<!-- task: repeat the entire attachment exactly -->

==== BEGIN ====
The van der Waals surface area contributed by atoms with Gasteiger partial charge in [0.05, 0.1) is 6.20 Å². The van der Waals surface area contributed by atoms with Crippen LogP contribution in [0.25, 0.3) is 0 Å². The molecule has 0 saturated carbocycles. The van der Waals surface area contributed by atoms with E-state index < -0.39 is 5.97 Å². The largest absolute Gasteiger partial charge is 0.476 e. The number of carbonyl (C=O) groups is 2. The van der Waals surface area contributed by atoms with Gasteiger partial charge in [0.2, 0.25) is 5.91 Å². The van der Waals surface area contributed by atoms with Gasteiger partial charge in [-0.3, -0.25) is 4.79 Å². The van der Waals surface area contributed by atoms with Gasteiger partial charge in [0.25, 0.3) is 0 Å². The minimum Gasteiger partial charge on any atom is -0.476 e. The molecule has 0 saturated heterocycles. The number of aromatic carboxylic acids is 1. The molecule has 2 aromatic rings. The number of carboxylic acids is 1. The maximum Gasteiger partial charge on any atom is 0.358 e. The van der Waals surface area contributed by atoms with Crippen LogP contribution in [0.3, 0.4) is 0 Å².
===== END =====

The van der Waals surface area contributed by atoms with Gasteiger partial charge in [0.05, 0.1) is 6.20 Å². The van der Waals surface area contributed by atoms with Crippen LogP contribution in [0.25, 0.3) is 0 Å². The molecule has 0 saturated carbocycles. The van der Waals surface area contributed by atoms with E-state index < -0.39 is 5.97 Å². The largest absolute Gasteiger partial charge is 0.476 e. The number of carbonyl (C=O) groups is 2. The van der Waals surface area contributed by atoms with Gasteiger partial charge in [0.2, 0.25) is 5.91 Å². The van der Waals surface area contributed by atoms with Gasteiger partial charge in [-0.3, -0.25) is 4.79 Å². The van der Waals surface area contributed by atoms with Gasteiger partial charge in [0.25, 0.3) is 0 Å². The minimum Gasteiger partial charge on any atom is -0.476 e. The molecule has 0 saturated heterocycles. The number of aromatic carboxylic acids is 1. The molecule has 2 aromatic rings. The number of carboxylic acids is 1. The maximum Gasteiger partial charge on any atom is 0.358 e. The van der Waals surface area contributed by atoms with Crippen LogP contribution in [0.3, 0.4) is 0 Å².